By Carl Gold
I am kneeling in the soil using my hands to fill a hole. I am dirty and my back is stiff. My fingernails are cracked and my hands are callused and rough to the touch. I have not looked at my watch or cell phone for hours. I have spent the morning planting native trees. Planting a tree is like planting oxygen. Replanting trees in urban areas that have been denuded can heal heat islands, clean the air, filter water, reduce asthma, provide habitat and raise property values. Trees shade homes in the summer and serve as windbreaks in the winter. Trees absorb carbon and ultraviolet radiation. They are first line defenders against climate change.
Early spring and early fall are the best times to plant a tree. When a tree is planted it goes into shock- hot summer weather and drought add to this stress and can kill the tree before it has a chance to adapt. Similarly, freezing temperatures prevent root growth and a winter planted tree will struggle. If possible, plant a tree native to our region. Native trees bloom and leaf out timed to match the hatching of certain insects that rely on them for food. If those insects are not around migrating birds that feed on the insects will go elsewhere. A single mature oak tree can host over 500 species of nascent moths and butterflies – more than any other plant or tree. This is a wildlife smorgasbord. An oak may take 40-60 years to mature – but can live for centuries.
The planting hole should be 2-3 times as wide as the root ball. Start by removing any grass. Save it and set it aside. Make the sides of your circular hole perpendicular to the bottom- avoid slanted sides. The bottom of the hole should be flat so that water will not pool under the tree and tilt it. If your soil is severely compacted from development or construction, consider amending it with compost or better soil and increasing the width of the hole to give roots room to grow. Low-cost compost is available from Baltimore City’s Camp Small.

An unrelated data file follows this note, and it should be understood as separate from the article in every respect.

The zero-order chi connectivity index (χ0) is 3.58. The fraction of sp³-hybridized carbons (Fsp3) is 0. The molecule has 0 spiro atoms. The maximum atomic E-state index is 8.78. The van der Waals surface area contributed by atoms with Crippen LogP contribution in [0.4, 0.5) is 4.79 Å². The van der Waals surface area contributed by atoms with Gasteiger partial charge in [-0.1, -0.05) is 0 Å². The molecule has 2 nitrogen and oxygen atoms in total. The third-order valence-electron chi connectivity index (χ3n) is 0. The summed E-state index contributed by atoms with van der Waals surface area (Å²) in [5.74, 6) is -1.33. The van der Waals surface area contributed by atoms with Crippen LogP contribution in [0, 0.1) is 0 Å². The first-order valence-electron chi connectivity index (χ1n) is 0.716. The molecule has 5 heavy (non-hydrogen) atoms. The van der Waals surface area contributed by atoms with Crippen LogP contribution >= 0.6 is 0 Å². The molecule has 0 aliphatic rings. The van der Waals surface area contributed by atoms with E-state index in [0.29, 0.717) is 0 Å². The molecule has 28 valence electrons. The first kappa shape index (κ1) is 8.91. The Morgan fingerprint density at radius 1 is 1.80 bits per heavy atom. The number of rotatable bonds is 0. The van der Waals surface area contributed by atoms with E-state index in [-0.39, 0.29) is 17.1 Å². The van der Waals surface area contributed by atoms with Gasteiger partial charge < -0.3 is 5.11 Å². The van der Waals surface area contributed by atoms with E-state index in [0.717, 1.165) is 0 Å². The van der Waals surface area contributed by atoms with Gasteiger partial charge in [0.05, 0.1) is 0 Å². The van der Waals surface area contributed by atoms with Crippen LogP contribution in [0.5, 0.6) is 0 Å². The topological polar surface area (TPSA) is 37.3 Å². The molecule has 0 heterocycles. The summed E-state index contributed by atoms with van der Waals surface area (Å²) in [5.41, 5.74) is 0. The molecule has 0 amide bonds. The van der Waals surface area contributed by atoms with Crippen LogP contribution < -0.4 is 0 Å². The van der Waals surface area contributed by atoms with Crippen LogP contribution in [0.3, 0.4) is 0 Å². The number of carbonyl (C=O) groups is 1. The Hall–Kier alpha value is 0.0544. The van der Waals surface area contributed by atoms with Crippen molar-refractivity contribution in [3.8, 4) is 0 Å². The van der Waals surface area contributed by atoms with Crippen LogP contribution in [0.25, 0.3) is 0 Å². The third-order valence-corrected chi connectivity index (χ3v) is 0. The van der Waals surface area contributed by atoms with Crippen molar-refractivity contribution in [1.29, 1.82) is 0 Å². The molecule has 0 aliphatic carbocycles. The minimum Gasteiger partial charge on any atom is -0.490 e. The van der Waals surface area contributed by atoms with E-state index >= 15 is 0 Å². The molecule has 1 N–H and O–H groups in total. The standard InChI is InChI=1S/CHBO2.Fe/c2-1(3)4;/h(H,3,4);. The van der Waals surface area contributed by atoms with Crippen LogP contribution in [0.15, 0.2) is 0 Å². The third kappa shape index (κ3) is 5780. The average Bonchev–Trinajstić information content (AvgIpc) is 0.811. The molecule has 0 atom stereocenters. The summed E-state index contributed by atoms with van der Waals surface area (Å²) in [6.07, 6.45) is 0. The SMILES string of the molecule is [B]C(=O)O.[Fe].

Cut away any wire and burlap or remove your new tree from the plastic pot. Now you must act ruthlessly and counterintuitively. If your tree grew in a plastic pot, it is highly likely that the roots are encircling the tree and if not addressed will ultimately girdle and kill the tree. Use a knife or your fingers to release the circling roots- it is ok to cut them to do this. If any of the roots have woody portions that are growing back towards the trunk- cut them off! They will never change direction so they must be removed to protect the tree from itself. Next, find the tree flare or first structural root- this is where the trunk widens at the base of the tree. It is likely to be covered with soil that you will have to remove. Planting depth is crucial. The tree flare must be visible just above the surface once you fill in the hole- it is better to be an inch too high than an inch too low- the tree will settle as you water it. The easiest way to make sure the depth is correct is to lay your shovel across the hole as you are back filling from the soil you set aside. The root flare should be level with the bottom of the shovel handle or slightly higher. If you are working solo, stop and check that the tree is centered and straight. Take the grass you removed, flip it over and create a berm around the tree. Cover with mulch making sure to leave the flare exposed. Think doughnut, not volcano.
From March to October, water your new tree at least weekly the equivalent of one to two inches of rainfall for the first two years. You might want to stake it to protect against lawnmowers and weedwhackers. If deer are a problem, you can wrap inexpensive fencing around the stakes to protect the tree. Depending on how bad the deer problem is you may need to keep the fencing for several years.
You have now given all of us a gift that will surpass anything you could do in your will.
Carl Gold is a Maryland Master Naturalist and a certified weed warrior and tree keeper. He can be reached at firstname.lastname@example.org.